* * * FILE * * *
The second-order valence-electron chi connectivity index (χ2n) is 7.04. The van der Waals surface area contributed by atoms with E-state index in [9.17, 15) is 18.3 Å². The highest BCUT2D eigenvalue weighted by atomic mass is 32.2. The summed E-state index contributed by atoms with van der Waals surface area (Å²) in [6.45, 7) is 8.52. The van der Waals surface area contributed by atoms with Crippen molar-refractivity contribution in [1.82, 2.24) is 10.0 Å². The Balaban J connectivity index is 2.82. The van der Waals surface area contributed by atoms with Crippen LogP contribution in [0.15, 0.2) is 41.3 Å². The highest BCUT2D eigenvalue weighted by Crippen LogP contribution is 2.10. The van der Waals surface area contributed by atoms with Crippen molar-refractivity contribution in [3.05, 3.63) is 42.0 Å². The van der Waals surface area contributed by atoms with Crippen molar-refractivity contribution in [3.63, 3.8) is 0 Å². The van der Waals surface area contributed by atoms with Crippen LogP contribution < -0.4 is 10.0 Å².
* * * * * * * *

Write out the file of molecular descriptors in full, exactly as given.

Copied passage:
The second-order valence-electron chi connectivity index (χ2n) is 7.04. The van der Waals surface area contributed by atoms with E-state index in [9.17, 15) is 18.3 Å². The highest BCUT2D eigenvalue weighted by atomic mass is 32.2. The summed E-state index contributed by atoms with van der Waals surface area (Å²) in [6.45, 7) is 8.52. The van der Waals surface area contributed by atoms with Crippen molar-refractivity contribution in [1.82, 2.24) is 10.0 Å². The Balaban J connectivity index is 2.82. The van der Waals surface area contributed by atoms with Crippen LogP contribution in [0.15, 0.2) is 41.3 Å². The highest BCUT2D eigenvalue weighted by Crippen LogP contribution is 2.10. The van der Waals surface area contributed by atoms with Crippen molar-refractivity contribution in [3.05, 3.63) is 42.0 Å². The van der Waals surface area contributed by atoms with Crippen molar-refractivity contribution in [3.63, 3.8) is 0 Å². The van der Waals surface area contributed by atoms with Crippen LogP contribution < -0.4 is 10.0 Å².